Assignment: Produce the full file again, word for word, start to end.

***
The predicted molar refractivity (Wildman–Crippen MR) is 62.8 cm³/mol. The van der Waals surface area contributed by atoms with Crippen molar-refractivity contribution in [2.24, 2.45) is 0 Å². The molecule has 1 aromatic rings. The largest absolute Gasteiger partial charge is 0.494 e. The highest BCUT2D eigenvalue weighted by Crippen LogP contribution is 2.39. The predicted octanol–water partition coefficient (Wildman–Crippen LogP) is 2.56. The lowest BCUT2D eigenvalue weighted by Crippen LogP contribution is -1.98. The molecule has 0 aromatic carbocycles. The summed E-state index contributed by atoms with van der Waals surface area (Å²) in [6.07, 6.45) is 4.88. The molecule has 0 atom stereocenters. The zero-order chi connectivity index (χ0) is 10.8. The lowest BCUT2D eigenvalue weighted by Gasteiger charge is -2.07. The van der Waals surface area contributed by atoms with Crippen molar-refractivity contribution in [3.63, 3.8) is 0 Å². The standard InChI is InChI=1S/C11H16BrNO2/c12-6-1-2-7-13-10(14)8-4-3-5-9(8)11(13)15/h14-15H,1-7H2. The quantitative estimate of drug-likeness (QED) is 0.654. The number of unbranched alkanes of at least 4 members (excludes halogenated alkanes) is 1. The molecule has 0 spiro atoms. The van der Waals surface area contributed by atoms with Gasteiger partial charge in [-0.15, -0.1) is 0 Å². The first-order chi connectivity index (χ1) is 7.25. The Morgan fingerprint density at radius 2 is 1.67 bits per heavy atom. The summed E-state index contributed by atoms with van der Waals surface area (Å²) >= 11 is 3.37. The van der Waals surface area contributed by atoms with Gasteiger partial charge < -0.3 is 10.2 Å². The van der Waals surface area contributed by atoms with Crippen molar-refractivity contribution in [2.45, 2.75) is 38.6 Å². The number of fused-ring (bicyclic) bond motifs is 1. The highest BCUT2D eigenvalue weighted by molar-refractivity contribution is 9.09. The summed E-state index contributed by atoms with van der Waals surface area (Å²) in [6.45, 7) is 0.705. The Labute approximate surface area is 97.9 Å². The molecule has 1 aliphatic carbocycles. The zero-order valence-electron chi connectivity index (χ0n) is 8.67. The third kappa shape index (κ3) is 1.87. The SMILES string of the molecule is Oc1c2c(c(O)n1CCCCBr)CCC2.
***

The predicted molar refractivity (Wildman–Crippen MR) is 62.8 cm³/mol. The van der Waals surface area contributed by atoms with Crippen molar-refractivity contribution in [2.24, 2.45) is 0 Å². The molecule has 1 aromatic rings. The largest absolute Gasteiger partial charge is 0.494 e. The highest BCUT2D eigenvalue weighted by Crippen LogP contribution is 2.39. The predicted octanol–water partition coefficient (Wildman–Crippen LogP) is 2.56. The lowest BCUT2D eigenvalue weighted by Crippen LogP contribution is -1.98. The molecule has 0 aromatic carbocycles. The summed E-state index contributed by atoms with van der Waals surface area (Å²) in [6.07, 6.45) is 4.88. The molecule has 0 atom stereocenters. The zero-order chi connectivity index (χ0) is 10.8. The lowest BCUT2D eigenvalue weighted by Gasteiger charge is -2.07. The van der Waals surface area contributed by atoms with Crippen molar-refractivity contribution in [3.63, 3.8) is 0 Å². The standard InChI is InChI=1S/C11H16BrNO2/c12-6-1-2-7-13-10(14)8-4-3-5-9(8)11(13)15/h14-15H,1-7H2. The quantitative estimate of drug-likeness (QED) is 0.654. The number of unbranched alkanes of at least 4 members (excludes halogenated alkanes) is 1. The molecule has 0 spiro atoms. The van der Waals surface area contributed by atoms with Gasteiger partial charge in [-0.15, -0.1) is 0 Å². The first-order chi connectivity index (χ1) is 7.25. The Morgan fingerprint density at radius 2 is 1.67 bits per heavy atom. The summed E-state index contributed by atoms with van der Waals surface area (Å²) >= 11 is 3.37. The van der Waals surface area contributed by atoms with Gasteiger partial charge < -0.3 is 10.2 Å². The van der Waals surface area contributed by atoms with Crippen molar-refractivity contribution in [2.45, 2.75) is 38.6 Å². The number of fused-ring (bicyclic) bond motifs is 1. The highest BCUT2D eigenvalue weighted by molar-refractivity contribution is 9.09. The summed E-state index contributed by atoms with van der Waals surface area (Å²) in [6.45, 7) is 0.705. The Labute approximate surface area is 97.9 Å². The molecule has 1 aliphatic carbocycles. The zero-order valence-electron chi connectivity index (χ0n) is 8.67. The third kappa shape index (κ3) is 1.87. The SMILES string of the molecule is Oc1c2c(c(O)n1CCCCBr)CCC2.